Scientists explain: bilinguals are smarter

Recent studies explain the effects of bilingualism and how it improves cognitive skills, unrelated to languages, and prevent dementia in older age.
Written by Ina Muri, Weekend Editor

In recent years scientists have been trying to figure out if there is an effect to being bilingual, beyond the obvious practical benefits of living in a globalized world, Yudhijit Bhattacharjee reports for The New York Times.

It turns out being bilingual has profound effects on your brain; improving cognitive skills that are not related to language and even prevent dementia in older age. In short—it makes you smarter.

Over the years, researchers, educators and policy makers have considered a second language to create a cognitive interference to hinder a child’s academic and intellectual development, Bhattacharjee writes.

There is evidence that a bilingual’s language systems are both active, even when they’re only using one, which leaves the possibility of one system interrupting the other. Yet, this interference is turning out to be a blessing in disguise, Bhattacharjee writes. It appears bilinguals are forcing the brain to resolve internal conflicts that give the mind a workout that strengthens its cognitive muscle.

Further, evidence suggests the bilingual experience improves the brain’s executive function, which is a command system that directs the attention process we use when we plan, solve problems and perform various mentally demanding tasks.  These processes include ignoring distractions to stay focused, switch the attention from one thing to another and hold information in mind—similar to remembering directions while driving.

Until recently, researchers thought the bilingual advantages stemmed from their capability to suppress one language system for the other. It was thought that this would help train the bilingual mind to ignore distractions in other contexts. Since then studies have shown that bilinguals perform better than monolinguals also at tasks that do not require inhibitions, like threading a line through an ascending series of numbers that are scattered randomly on a page.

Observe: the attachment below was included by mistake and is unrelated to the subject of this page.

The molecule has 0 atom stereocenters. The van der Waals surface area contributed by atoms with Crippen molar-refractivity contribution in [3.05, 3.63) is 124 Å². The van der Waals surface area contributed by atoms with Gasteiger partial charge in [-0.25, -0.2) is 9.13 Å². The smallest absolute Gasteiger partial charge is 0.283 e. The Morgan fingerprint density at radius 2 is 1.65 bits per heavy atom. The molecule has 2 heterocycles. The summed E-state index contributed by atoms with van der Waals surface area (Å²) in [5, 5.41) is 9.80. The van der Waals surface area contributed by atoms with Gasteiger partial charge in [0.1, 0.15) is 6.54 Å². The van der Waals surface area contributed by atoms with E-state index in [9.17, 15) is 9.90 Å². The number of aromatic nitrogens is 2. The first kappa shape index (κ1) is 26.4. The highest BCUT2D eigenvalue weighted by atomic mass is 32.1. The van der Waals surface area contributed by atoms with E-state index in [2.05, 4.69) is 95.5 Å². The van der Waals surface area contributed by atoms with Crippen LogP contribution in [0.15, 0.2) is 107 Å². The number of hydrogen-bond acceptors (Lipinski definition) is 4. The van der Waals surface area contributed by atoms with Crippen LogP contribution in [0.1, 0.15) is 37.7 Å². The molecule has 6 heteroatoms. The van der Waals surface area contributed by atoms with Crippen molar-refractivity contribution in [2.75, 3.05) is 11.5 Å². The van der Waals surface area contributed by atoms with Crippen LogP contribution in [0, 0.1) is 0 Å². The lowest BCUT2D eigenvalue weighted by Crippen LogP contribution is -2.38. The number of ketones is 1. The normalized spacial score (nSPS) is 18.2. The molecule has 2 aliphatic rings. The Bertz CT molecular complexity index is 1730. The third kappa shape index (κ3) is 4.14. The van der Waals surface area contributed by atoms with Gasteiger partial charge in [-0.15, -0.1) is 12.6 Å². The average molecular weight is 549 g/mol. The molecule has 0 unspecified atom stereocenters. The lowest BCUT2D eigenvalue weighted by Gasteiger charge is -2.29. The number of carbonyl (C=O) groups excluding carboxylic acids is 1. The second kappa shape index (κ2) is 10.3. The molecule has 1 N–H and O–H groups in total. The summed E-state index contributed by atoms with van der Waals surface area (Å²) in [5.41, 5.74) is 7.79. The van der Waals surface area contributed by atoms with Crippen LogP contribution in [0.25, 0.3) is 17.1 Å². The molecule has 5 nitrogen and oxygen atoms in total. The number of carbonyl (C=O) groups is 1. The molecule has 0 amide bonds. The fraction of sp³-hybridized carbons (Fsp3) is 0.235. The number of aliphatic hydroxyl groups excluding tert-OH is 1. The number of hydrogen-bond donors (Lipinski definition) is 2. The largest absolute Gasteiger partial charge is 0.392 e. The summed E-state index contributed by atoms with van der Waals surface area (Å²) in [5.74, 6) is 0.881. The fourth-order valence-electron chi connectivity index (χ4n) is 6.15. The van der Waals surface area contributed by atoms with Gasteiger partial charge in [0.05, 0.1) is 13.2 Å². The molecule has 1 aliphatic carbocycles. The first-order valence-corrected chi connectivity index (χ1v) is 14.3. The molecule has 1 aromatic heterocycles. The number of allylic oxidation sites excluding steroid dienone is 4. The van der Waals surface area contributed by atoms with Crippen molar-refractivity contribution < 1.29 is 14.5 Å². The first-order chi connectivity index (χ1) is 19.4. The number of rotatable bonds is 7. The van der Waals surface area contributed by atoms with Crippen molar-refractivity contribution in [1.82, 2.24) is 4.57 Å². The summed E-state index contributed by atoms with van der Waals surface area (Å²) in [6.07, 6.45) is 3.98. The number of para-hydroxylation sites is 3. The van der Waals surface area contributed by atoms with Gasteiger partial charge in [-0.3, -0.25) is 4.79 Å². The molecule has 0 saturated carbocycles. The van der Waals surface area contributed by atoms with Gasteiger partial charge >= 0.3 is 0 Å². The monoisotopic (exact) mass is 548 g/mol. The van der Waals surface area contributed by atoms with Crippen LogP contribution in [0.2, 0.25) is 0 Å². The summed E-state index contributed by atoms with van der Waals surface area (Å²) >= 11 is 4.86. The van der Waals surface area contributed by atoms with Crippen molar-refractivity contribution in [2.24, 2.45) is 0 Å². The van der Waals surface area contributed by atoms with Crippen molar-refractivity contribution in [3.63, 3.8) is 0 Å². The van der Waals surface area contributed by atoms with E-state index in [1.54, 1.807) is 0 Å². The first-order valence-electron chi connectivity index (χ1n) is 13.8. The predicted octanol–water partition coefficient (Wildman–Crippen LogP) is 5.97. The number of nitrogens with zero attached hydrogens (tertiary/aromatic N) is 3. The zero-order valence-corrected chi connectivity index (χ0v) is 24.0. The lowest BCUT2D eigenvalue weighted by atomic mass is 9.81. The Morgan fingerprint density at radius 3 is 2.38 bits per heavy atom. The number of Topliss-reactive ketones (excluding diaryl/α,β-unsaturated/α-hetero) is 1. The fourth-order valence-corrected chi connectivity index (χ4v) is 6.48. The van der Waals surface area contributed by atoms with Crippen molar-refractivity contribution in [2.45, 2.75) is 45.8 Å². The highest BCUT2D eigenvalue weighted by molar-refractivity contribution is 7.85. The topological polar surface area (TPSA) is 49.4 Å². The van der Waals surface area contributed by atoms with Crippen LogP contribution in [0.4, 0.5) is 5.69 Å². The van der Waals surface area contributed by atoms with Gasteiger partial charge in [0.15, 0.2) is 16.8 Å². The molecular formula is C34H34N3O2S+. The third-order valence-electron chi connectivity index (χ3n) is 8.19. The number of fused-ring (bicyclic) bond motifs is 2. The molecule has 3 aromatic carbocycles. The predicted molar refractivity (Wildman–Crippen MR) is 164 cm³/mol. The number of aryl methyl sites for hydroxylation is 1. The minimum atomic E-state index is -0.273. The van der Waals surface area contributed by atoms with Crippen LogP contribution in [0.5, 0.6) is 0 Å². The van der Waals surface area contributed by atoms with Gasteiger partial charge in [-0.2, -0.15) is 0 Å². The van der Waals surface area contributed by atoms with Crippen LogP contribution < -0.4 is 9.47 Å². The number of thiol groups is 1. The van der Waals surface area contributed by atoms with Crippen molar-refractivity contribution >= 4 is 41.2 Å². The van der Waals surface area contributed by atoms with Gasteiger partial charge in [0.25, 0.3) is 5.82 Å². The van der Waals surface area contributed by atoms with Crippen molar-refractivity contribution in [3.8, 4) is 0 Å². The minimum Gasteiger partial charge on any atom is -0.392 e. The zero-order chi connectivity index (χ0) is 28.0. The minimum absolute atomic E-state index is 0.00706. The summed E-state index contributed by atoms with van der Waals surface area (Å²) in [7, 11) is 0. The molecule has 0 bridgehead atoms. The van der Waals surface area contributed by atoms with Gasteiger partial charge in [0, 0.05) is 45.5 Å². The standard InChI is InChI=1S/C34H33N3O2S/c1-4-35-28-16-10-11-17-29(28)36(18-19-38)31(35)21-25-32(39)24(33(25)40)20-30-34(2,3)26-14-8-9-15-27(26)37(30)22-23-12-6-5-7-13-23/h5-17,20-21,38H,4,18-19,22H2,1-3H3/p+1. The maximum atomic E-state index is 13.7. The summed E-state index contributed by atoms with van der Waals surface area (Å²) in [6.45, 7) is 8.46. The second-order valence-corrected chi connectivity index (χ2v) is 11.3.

The key difference between bilinguals and monolinguals might be that they have a heightened ability to monitor the environment, Albert Costa, a researcher at the University of Pompea Fabra in Spain, told Bhattacharjee. In a study where Costa and his colleagues compared German-Italian bilinguals with Italian monolinguals on monitoring tasks, they found that the bilinguals performed better, with less activity in part of the brain involved in monitoring. This indicates that they are more proficient at it.

This effect also stretch into the senior years, as a recent study of 44 elderly Spanish-English bilinguals found that individuals with a higher degree of bilingualism were more resistant than others to develop dementia and other types of Alzheimer’s disease.

Image courtesy: Harriet Russel/The New York Times

This post was originally published on Smartplanet.com

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